Often some lenders will only consider “live deals” (i.e., a property under contract). But a good Mortgage Adviser will be there to help during this process to help align the contract discussions with finance requirements.

2. Finding the right home

With a mortgage pre-approval in place, you’re now ready to start house hunting. But before you head out to open homes, take a minute to understand the types of ownership in New Zealand, as each one of these means a different set of rights, responsibilities and restrictions for the owner.

  • Freehold – also known as fee simple – is the most common type of home ownership in New Zealand. It means you own the land and anything built on it unless there are registered or unregistered interests.
  • Leasehold means someone else owns the land and you buy an exclusive right to possess the land and any buildings on it for a specified period of time, according to the terms of the lease. At the end of the lease term, you return the land and the buildings to the freehold owner.
  • Unit title is most common in building developments where there are multiple owners. With this type of ownership you automatically become a member of the body corporate, consisting of all unit owners who act as a group and make the day-to-day decisions about the property.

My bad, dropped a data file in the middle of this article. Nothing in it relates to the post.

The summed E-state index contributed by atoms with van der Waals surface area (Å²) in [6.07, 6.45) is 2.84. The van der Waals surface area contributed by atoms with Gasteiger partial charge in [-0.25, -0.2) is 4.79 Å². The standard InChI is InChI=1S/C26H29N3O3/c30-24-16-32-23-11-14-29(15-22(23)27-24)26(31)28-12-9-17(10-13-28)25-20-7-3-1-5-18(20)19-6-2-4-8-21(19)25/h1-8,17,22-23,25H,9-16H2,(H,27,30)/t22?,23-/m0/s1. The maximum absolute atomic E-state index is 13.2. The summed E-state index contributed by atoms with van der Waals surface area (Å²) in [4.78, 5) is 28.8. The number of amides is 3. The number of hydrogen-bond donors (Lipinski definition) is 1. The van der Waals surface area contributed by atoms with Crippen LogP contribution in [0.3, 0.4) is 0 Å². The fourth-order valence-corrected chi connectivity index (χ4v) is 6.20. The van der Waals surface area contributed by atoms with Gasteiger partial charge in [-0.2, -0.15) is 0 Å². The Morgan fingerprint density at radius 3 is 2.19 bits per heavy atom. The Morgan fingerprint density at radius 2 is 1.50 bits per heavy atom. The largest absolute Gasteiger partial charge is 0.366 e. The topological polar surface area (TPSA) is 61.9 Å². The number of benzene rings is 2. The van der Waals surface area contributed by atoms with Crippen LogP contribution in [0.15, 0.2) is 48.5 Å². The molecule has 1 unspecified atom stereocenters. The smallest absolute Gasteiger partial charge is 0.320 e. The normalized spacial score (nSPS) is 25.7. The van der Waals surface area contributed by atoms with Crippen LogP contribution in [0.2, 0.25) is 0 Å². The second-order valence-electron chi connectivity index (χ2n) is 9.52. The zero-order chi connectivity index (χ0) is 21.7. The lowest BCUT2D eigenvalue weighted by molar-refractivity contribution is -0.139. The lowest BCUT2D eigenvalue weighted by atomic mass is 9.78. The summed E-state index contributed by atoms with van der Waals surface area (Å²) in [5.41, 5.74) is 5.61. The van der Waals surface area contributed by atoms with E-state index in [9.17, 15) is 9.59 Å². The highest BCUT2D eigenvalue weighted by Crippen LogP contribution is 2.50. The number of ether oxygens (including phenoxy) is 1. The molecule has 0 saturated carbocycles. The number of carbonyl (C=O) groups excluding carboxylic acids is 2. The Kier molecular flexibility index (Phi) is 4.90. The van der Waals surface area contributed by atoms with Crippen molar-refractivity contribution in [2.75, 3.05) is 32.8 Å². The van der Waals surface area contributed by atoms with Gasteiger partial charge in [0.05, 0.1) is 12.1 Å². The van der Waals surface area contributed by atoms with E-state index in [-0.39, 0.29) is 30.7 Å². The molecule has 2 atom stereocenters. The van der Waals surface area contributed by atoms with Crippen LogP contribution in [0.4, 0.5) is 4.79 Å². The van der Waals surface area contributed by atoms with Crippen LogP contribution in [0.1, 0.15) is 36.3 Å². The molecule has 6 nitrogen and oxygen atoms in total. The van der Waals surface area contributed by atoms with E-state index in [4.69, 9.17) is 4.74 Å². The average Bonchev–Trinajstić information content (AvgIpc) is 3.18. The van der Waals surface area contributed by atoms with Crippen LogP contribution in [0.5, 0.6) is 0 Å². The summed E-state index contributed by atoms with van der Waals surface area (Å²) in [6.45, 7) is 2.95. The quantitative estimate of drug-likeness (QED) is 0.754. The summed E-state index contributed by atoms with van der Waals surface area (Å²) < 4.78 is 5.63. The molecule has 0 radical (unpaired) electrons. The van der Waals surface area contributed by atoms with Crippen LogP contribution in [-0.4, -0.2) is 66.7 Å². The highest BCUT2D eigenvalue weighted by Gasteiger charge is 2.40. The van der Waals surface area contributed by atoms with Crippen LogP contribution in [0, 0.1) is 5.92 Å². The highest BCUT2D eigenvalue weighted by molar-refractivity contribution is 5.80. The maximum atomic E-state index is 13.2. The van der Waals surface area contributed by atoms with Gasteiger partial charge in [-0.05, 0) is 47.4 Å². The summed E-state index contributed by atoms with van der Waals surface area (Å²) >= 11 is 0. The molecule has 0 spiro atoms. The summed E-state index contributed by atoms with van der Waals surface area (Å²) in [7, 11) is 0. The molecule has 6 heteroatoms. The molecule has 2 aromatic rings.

• A cross lease means you own a share of the freehold title in common with other cross leaseholders. Any changes you make to the footprint of the area you are entitled to use exclusively or to the shared areas must be agreed upon by all or a majority of the owners.

Be sure to thoroughly research the details of any property you are considering making an offer on, and understand how the different methods of sale will impact on you making an offer. Finding the right property can take time, and often your first home isn’t your dream home. But it can be a first step in the right direction, giving you entry into the property market and options for future house purchases.

3. Making an offer

When you’re ready to move forward, make an offer on a home. Once the seller accepts your offer, and the sale and purchase agreement is signed, you have a short time to work through any conditions specified in the offer. Be prepared to provide your lender with additional details about the property you intend to purchase. Your Mortgage Adviser will liaise with you and your lender to confirm your finances and ensure you understand the finance conditions of offer.